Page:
Last night I was at this house party populated mostly by the creative, improv-y types - the kind of party where a freestyle rap battle ensued, and it was actually a lot of fun (despite the pressure to throw out rhymes, which obviously didn't happen: I stood there awkwardly as people beatboxed at me until their beats finally trailed off and everyone felt weird for a good thirty seconds).
My friend Rachel, who was stoned and staring at people playing Street Fighter II for about a half hour, said what was probably the nicest thing anyone has said to me in the past few weeks that wasn't an uncomfortable consoling statement about my father. Some dude, clearly gay (because there were like, three of us there) was standing across the room, and I was doing my best to avoid eye contact because I was not into it. And Rachel caught this, and said, "That guy needs to stop staring at you because he is not cute enough. Like you'd really be interested in someone wearing a Lacoste shirt. Why the hell is he dressed like a European? He needs to cut out the black-on-black and get circumcised."
I left the party early and decided to go to Berlin. It seemed like a great idea at the time, and I even caught the Clark bus which never happens, so I thought it was a good sign. But, of course, Berlin sucked, and I've conceded to the fact that I feel miserable for the entire day after I go there. It kind of represents what I hate about the gays in Chicago: everyone knows each other, and it's like a small town where you can't escape from the people you're trying to avoid. Instead, you'll end up dancing next to all of them. I already got out of one small town, and I'm not going to get trapped in another.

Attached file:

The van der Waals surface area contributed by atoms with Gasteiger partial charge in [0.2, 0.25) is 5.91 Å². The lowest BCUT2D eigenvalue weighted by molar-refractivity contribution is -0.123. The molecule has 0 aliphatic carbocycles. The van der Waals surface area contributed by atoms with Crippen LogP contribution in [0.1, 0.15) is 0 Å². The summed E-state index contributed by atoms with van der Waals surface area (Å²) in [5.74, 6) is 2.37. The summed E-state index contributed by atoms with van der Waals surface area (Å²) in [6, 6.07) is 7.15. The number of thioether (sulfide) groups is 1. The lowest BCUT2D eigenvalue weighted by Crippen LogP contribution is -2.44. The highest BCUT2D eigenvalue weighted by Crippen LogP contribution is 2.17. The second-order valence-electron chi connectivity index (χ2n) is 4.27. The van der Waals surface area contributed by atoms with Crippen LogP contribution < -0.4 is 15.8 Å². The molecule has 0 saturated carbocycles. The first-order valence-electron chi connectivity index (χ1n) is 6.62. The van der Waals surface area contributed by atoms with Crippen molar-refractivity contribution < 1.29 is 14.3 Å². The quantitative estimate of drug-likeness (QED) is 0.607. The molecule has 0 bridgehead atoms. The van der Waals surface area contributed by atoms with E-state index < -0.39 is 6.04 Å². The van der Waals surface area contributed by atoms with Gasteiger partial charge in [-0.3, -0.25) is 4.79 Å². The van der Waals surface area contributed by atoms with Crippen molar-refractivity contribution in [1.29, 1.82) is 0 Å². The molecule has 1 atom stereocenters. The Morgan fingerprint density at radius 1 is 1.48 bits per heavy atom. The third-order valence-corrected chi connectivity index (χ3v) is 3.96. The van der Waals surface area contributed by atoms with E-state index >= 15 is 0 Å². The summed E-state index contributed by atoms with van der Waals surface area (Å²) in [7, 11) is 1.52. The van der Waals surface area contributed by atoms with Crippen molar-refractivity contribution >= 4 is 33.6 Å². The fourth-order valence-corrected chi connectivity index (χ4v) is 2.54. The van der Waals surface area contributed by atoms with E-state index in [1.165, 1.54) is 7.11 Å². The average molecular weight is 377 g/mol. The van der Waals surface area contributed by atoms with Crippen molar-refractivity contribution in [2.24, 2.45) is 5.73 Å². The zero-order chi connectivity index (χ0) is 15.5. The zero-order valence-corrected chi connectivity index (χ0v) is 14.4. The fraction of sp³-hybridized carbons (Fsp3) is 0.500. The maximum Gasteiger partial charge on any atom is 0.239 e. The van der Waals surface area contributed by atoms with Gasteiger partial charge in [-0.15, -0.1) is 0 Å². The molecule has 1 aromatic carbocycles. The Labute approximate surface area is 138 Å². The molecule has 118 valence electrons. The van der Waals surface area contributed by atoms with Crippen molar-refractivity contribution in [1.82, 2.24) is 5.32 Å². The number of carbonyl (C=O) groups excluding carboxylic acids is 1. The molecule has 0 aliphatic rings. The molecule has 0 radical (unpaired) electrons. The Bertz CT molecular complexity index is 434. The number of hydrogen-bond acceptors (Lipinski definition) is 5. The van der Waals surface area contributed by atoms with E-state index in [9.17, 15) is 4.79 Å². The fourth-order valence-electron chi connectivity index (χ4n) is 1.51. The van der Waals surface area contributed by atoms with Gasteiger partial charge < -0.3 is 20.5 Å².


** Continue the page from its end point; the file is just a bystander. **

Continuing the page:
On a side note: I've realized that the best way to get hit-on in bars is to look like you're having a miserable time. Perhaps "best" is the wrong adjective, however, as the people who tend to talk to me when I'm seconds away from throwing beer bottles at everyone around me are the type of guys who think they're going to cheer me up at four in the morning while I wait for thirty minutes in a line to retrieve my coat from coat check. Clearly, your moves are not going to work; by that time, I've already come to my nightly conclusion about the state of humanity.